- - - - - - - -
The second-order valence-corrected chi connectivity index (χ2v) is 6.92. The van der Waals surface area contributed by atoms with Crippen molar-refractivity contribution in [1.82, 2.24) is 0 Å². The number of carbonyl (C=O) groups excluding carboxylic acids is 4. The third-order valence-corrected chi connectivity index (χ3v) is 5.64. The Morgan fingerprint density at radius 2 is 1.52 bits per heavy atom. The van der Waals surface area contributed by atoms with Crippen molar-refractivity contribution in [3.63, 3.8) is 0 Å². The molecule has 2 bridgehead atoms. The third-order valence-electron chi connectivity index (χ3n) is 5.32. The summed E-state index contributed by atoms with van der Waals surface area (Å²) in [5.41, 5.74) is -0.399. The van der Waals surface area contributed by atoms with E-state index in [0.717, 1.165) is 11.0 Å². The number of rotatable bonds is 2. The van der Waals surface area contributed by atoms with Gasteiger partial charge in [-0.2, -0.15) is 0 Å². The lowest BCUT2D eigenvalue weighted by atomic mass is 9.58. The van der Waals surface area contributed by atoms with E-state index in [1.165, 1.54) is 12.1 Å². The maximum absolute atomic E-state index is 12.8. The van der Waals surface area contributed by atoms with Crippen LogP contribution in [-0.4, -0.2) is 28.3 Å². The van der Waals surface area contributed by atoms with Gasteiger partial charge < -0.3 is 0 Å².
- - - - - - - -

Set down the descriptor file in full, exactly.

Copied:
The second-order valence-corrected chi connectivity index (χ2v) is 6.92. The van der Waals surface area contributed by atoms with Crippen molar-refractivity contribution in [1.82, 2.24) is 0 Å². The number of carbonyl (C=O) groups excluding carboxylic acids is 4. The third-order valence-corrected chi connectivity index (χ3v) is 5.64. The Morgan fingerprint density at radius 2 is 1.52 bits per heavy atom. The van der Waals surface area contributed by atoms with Crippen molar-refractivity contribution in [3.63, 3.8) is 0 Å². The molecule has 2 bridgehead atoms. The third-order valence-electron chi connectivity index (χ3n) is 5.32. The summed E-state index contributed by atoms with van der Waals surface area (Å²) in [5.41, 5.74) is -0.399. The van der Waals surface area contributed by atoms with E-state index in [0.717, 1.165) is 11.0 Å². The number of rotatable bonds is 2. The van der Waals surface area contributed by atoms with Gasteiger partial charge in [-0.2, -0.15) is 0 Å². The lowest BCUT2D eigenvalue weighted by atomic mass is 9.58. The van der Waals surface area contributed by atoms with E-state index in [1.165, 1.54) is 12.1 Å². The maximum absolute atomic E-state index is 12.8. The van der Waals surface area contributed by atoms with Crippen LogP contribution in [-0.4, -0.2) is 28.3 Å². The van der Waals surface area contributed by atoms with Gasteiger partial charge < -0.3 is 0 Å².